During a company’s lifespan, there may be a need to make structural changes. This can be due to external circumstances, such as market developments, or internal conditions, such as a change in ownership. Such a restructuring may, for example, consist of a demerger of the company.
There can be many benefits to splitting companies up, and our experts can advise you on what is most beneficial to your business. There can be both tax related and legal challenges when you split your business up.
What is a demerger of a company?
A demerger means, somewhat simplified, that one company becomes two or more. Therefore, the demerger stands in contrast to a merger, where two or more companies become one.
There are two types of demergers: complete and partial demergers.
A complete demerger is when a company transfers all its assets and obligations to two or more existing or new companies and then ceases to exist itself.
An example of such a complete demerger could be a company that deals with both production and sales but now wants to divide production and sales into two separate companies. Here, the company can carry out a demerger, where all assets and liabilities relating to production are transferred to a new production company and all sales activities are transferred to a new sales company. Thereby, there is nothing left in the original company.
A partial demerger is different in that the company does not transfer all of its assets and obligation to other companies, but only a portion. Therefore, the transferring company continues to exist after the demerger – only “smaller” than before.
How does a demerge take place?
The Danish Companies Act sets out a fixed procedure for how a demerger is carried out. The rules reflect the merger rules, and just as with mergers, the Companies Act, therefore, requires that many documents be prepared.
The documents to be prepared are:
- Demerger plan
- Demerger statement
- Intermediate balance
- Valuation report for capital increases
- An assessor’s statement
- A creditor declaration
However, several of these document requirements may be waived if an agreement is reached between the shareholders.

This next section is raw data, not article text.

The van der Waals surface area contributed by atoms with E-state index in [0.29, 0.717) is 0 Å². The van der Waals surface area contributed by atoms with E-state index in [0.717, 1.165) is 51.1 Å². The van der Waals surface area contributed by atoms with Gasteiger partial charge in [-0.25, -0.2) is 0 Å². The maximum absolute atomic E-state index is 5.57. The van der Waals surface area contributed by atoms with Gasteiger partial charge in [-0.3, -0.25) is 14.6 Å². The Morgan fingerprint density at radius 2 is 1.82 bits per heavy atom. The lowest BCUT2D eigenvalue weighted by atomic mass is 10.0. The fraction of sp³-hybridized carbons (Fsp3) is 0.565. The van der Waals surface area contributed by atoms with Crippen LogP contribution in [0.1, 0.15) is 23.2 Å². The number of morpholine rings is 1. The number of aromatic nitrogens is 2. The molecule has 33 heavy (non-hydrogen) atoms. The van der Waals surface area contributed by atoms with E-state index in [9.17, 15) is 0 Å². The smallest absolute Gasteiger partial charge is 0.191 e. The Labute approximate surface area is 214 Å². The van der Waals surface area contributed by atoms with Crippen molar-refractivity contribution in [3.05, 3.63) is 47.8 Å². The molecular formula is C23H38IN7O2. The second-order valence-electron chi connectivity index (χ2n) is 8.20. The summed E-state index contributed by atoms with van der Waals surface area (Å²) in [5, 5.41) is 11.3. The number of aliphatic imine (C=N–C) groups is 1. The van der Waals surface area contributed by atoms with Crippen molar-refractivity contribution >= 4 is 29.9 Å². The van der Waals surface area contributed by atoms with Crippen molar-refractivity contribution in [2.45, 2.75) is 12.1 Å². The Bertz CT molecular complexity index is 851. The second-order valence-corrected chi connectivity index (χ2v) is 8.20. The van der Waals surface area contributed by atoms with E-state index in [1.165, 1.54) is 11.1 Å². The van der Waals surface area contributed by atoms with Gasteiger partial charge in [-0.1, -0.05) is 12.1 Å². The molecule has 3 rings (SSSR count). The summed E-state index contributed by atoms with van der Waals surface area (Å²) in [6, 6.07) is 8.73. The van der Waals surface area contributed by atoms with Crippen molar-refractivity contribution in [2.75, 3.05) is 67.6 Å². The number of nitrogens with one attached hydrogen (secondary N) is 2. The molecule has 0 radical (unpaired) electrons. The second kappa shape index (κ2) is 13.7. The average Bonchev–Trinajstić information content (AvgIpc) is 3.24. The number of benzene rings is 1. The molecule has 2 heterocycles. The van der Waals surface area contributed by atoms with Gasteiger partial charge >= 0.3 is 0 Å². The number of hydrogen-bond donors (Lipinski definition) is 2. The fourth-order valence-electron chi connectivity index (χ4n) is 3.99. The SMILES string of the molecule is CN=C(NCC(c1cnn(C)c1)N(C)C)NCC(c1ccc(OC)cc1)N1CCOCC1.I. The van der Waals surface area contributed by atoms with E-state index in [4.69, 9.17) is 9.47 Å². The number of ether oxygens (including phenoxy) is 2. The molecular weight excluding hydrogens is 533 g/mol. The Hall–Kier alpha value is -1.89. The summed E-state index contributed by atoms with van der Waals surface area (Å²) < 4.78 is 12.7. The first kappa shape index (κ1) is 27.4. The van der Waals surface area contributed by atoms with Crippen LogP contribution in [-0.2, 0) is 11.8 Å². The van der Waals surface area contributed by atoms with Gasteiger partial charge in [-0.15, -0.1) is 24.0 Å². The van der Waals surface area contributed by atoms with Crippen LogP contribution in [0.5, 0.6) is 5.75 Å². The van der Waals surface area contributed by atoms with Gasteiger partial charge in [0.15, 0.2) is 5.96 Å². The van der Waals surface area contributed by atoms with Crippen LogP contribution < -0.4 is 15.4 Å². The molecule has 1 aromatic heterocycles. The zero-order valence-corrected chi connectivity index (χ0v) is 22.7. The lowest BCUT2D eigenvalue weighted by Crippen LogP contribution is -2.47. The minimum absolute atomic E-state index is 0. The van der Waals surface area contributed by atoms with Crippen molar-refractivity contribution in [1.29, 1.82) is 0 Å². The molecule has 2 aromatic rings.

The demerger plan and the creditor declaration must be submitted to the Danish Business Authority, which publishes the documents. The demerger must be completed no earlier than four weeks after this publication. However, if only private limited companies participate in the demerger, there is a possibility of an “immediate demerger”. An immediate demerger means that the demerger can be completed before the four weeks have elapsed.
What are the benefits of demerging a company?
There may be several good reasons to carry out a company’s demerger.
In a generational change where the parents have several children who have to take over the company, it can be advantageous to carry out a demerger. Upon the demerger, the original company is divided into several smaller companies, and each child can then take over his or her own company. This ensures that all the children get a share in the company.
A demerger can also be the solution to a conflict between the company’s owners. Many companies are owned by more than one shareholder and if disagreements arise between them, it can be challenging to solve the problems. For example, controversies over the company’s future strategy. Here, a split can be the way forward. Through the demerger, each owner gets his own company, which he can control in precisely the direction that he or she finds most advantageous.
A frequently used constellation in company law is holding companies. By splitting up a holding company, the owners can each get their own holding company. The advantage of this is that the owners then decide how the assets in the holding companies are to be managed.
Buying and selling companies
A demerger can be highly advantageous in connection with the purchase and sale of companies.
Firstly, a demerger allows for the sale of just a portion of the company’s activities. If a company is engaged in several different business areas but wants to divest a single area, this can be done through a demerger. Here, the activities in question are split into an independent company, which can subsequently be divested separately. The remaining part of the company continues as before with the existing owners after the demerger.
Such a split is also an advantage for the buyer. With a demerger, he has the opportunity to precisely acquire the part of the company that he is interested in. A demerger can therefore help facilitate both the purchase and sale of companies.
Let us help you with your demerger
At Advokatgruppen, we are always ready to help you and your company. We have many years of experience with demergers and we can therefore help both small and large companies in all types of businesses. Contact our skilled lawyers today for a no-obligation and free assessment.